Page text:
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Best Chamfer for microstrip discontinuities

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g86

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chamfered microstrip bend

How to get best chamfering in microstrip lines (in terms of chamfering factor or angle) for:

1. 45, 90 and 135 degree bends
2. single step and double step
3. T-junctions

What are the merits and de-merits of these methods?
How to calculate the exact path length in such chamfers?


:!: :idea: :?:
 

flatulent

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45 degree microstrip bend

It falls in two categories.

1. Routing requirement. The line is restricted on where it can run and it has to turn a corner to get to the destination. 90 degree bends with the outer corner cut off can totally eliminate reflections. The 135 degree bend comes from digital design where the layout programs do not cut the corners of bends off. This 135 bend has a low enough reflection for digital signals that it is acceptable. The 45 internal angle bend is totally unacceptable and should be avoided.

2. Electrical requirements. The step in impedance is intentional for filtering purposes or impedance transforming purposes. The step can be modeled as a shunt reactance. Your simulator program will take this into account. T junctions also fall into the intentional discontinuity area. Adding extra triangles of metal will only make things worse because it add extra unknowns to your design.
 

g86

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45 degree microstrip bend chanfer

Oops, I am expecting exact numerical values :(. These theoretical basics I know:)

:!: :idea: :?:
flatulent said:
It falls in two categories.

1. Routing requirement. The line is restricted on where it can run and it has to turn a corner to get to the destination. 90 degree bends with the outer corner cut off can totally eliminate reflections. The 135 degree bend comes from digital design where the layout programs do not cut the corners of bends off. This 135 bend has a low enough reflection for digital signals that it is acceptable. The 45 internal angle bend is totally unacceptable and should be avoided.

2. Electrical requirements. The step in impedance is intentional for filtering purposes or impedance transforming purposes. The step can be modeled as a shunt reactance. Your simulator program will take this into account. T junctions also fall into the intentional discontinuity area. Adding extra triangles of metal will only make things worse because it add extra unknowns to your design.
 

g86

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microstrip bend

Yesterday I was trying to optimize 90 degree chamfer and found 0.55 chamfering is much better than 0.5. I have used IE3D as simulator.

:!: :idea: :?:
 

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microstrip chamfer

Be careful with the results of simulators. There are many variables that come into play such as the thickness of the metal and the angle of the edges. There is also the operating frequency. Simulators are not accurate enough to take these items into effect. I have seen many comparisons of simulator results vs measurements for patch antennas. They were always off by a few percent in frequency and a few dB in magnitude.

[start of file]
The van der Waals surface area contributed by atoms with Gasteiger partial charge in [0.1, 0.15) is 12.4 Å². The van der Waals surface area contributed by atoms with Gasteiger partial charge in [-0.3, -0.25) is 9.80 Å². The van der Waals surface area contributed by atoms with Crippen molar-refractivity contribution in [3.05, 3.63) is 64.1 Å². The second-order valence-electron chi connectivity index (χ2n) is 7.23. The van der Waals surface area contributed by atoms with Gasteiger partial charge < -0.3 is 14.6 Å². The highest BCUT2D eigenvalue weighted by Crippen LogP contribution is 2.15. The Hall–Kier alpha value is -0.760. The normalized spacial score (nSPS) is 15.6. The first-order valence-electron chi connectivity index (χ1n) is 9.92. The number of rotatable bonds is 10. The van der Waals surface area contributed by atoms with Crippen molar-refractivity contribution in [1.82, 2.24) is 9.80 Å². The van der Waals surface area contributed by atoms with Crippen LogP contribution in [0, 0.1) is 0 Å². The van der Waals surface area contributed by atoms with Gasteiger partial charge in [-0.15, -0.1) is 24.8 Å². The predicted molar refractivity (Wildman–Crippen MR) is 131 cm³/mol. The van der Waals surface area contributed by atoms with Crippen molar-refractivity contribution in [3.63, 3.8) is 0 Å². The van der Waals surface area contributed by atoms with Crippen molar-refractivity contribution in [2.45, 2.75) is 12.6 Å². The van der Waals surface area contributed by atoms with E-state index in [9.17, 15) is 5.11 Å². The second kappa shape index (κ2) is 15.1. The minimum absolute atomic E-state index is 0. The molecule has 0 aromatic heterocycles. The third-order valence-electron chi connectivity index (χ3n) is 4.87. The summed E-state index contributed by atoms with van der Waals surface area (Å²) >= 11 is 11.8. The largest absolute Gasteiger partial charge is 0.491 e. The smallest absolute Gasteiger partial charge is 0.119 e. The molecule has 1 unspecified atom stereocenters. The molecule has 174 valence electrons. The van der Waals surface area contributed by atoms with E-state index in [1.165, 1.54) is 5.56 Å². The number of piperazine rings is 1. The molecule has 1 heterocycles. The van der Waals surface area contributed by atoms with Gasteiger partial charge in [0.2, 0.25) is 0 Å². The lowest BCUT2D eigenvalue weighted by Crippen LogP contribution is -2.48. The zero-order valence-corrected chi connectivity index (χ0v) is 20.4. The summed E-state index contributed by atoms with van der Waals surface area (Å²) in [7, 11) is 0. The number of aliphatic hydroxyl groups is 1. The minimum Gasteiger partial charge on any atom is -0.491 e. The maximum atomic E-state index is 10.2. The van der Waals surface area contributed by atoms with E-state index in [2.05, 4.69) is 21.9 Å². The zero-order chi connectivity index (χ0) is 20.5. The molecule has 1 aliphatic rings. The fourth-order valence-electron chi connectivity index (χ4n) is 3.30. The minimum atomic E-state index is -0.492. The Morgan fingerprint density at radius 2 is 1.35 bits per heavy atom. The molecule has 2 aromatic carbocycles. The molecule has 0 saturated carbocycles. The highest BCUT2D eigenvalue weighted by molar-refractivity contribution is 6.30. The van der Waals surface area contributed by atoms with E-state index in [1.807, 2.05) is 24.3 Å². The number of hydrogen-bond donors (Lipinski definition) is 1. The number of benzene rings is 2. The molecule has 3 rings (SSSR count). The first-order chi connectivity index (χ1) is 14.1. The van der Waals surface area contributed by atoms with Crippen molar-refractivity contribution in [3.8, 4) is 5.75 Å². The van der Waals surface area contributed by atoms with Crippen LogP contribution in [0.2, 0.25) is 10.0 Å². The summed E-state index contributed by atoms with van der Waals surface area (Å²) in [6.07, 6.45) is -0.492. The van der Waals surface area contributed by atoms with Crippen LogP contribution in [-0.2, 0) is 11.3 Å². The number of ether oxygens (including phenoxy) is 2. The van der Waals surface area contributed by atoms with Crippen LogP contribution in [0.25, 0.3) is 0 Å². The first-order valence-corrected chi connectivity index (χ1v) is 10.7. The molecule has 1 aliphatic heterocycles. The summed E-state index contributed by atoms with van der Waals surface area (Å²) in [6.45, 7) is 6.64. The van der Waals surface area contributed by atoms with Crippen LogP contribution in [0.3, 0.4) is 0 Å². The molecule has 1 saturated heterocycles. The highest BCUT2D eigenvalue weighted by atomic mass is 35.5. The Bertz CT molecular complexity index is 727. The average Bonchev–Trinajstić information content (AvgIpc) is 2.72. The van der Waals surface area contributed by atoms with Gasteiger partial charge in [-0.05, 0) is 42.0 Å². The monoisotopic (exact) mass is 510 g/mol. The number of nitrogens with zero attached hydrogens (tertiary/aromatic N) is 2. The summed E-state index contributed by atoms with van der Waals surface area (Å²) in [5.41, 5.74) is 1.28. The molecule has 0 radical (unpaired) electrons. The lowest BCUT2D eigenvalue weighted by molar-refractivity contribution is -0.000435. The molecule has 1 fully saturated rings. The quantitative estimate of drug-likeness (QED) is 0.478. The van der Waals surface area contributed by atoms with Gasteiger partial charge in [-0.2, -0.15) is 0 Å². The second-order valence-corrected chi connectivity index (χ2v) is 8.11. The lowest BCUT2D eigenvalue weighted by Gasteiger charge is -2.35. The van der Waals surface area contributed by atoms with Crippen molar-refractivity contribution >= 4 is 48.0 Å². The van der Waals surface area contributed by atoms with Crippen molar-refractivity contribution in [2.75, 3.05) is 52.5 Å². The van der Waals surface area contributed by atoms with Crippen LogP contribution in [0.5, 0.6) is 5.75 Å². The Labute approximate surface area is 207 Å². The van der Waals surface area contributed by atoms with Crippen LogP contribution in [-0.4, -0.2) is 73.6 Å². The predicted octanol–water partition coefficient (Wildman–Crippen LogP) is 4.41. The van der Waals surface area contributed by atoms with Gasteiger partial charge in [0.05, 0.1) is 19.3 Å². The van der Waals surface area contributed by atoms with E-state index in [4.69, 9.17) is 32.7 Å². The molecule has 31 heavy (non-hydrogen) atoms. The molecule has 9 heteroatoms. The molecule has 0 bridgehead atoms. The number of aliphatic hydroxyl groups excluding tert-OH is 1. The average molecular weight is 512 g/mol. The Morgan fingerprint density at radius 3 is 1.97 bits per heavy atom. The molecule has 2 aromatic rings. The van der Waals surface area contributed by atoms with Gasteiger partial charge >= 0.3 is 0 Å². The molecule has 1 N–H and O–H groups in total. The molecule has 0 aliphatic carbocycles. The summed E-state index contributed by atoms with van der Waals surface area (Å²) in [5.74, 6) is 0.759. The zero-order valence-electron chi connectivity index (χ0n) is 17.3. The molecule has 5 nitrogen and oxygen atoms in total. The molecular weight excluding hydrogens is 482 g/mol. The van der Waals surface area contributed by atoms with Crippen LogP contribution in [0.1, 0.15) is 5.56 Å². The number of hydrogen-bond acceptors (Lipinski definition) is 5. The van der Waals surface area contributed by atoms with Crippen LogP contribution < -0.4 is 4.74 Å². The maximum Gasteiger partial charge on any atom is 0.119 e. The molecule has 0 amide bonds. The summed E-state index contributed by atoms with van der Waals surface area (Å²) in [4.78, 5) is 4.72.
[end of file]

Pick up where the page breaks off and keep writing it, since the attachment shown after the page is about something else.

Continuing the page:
g86

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microstrip 45 bend

Why? I have taken care of all the parameters requred and the value nou I obtained in 0.56 which is very closer to that suggested by KC Gupta or T Edwards.
:!: :idea: :?:

flatulent said:
Be careful with the results of simulators. There are many variables that come into play such as the thickness of the metal and the angle of the edges. There is also the operating frequency. Simulators are not accurate enough to take these items into effect. I have seen many comparisons of simulator results vs measurements for patch antennas. They were always off by a few percent in frequency and a few dB in magnitude.
 

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chamfer microstrip line

Curious to know how much is much better? My experience is that they doesn't differ by much.

mwpro
 

g86

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45 bend microstrip

You are correct today I chacked with some more materials as your suggestion and found the factor depends upon the material too. Now it is too complecated. Means I could not end up with a solid answer. And for some cases 0.5 is "BEST Choice" for 90 degree which includes air. But I could not get the answer of exact path length. That also varies...nothing is stable. :(

Later I will try with other chamfers. Thanks all of you.

:!: :idea: :?:


flatulent said:
Be careful with the results of simulators. There are many variables that come into play such as the thickness of the metal and the angle of the edges. There is also the operating frequency. Simulators are not accurate enough to take these items into effect. I have seen many comparisons of simulator results vs measurements for patch antennas. They were always off by a few percent in frequency and a few dB in magnitude.
 

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